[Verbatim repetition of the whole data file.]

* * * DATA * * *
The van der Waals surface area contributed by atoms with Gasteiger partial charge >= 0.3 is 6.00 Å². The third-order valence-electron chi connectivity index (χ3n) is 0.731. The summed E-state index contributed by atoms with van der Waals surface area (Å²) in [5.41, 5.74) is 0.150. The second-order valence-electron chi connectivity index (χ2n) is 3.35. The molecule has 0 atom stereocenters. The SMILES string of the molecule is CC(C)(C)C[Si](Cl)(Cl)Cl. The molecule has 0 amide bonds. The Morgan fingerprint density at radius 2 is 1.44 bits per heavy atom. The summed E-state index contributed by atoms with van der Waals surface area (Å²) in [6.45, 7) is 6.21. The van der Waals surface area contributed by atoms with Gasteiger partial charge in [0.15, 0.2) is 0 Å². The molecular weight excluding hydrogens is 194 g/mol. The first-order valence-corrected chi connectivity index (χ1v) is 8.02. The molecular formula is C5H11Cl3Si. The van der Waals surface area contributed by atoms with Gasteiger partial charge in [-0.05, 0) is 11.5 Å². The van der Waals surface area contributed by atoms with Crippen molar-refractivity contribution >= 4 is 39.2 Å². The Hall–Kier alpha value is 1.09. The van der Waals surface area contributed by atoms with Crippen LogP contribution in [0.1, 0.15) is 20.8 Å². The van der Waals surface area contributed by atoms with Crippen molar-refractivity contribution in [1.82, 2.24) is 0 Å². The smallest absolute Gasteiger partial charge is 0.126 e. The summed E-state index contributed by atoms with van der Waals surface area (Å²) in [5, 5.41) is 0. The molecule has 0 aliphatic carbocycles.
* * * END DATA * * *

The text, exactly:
The van der Waals surface area contributed by atoms with Gasteiger partial charge >= 0.3 is 6.00 Å². The third-order valence-electron chi connectivity index (χ3n) is 0.731. The summed E-state index contributed by atoms with van der Waals surface area (Å²) in [5.41, 5.74) is 0.150. The second-order valence-electron chi connectivity index (χ2n) is 3.35. The molecule has 0 atom stereocenters. The SMILES string of the molecule is CC(C)(C)C[Si](Cl)(Cl)Cl. The molecule has 0 amide bonds. The Morgan fingerprint density at radius 2 is 1.44 bits per heavy atom. The summed E-state index contributed by atoms with van der Waals surface area (Å²) in [6.45, 7) is 6.21. The van der Waals surface area contributed by atoms with Gasteiger partial charge in [0.15, 0.2) is 0 Å². The molecular weight excluding hydrogens is 194 g/mol. The first-order valence-corrected chi connectivity index (χ1v) is 8.02. The molecular formula is C5H11Cl3Si. The van der Waals surface area contributed by atoms with Gasteiger partial charge in [-0.05, 0) is 11.5 Å². The van der Waals surface area contributed by atoms with Crippen molar-refractivity contribution >= 4 is 39.2 Å². The Hall–Kier alpha value is 1.09. The van der Waals surface area contributed by atoms with Crippen LogP contribution in [0.1, 0.15) is 20.8 Å². The van der Waals surface area contributed by atoms with Crippen molar-refractivity contribution in [1.82, 2.24) is 0 Å². The smallest absolute Gasteiger partial charge is 0.126 e. The summed E-state index contributed by atoms with van der Waals surface area (Å²) in [5, 5.41) is 0. The molecule has 0 aliphatic carbocycles.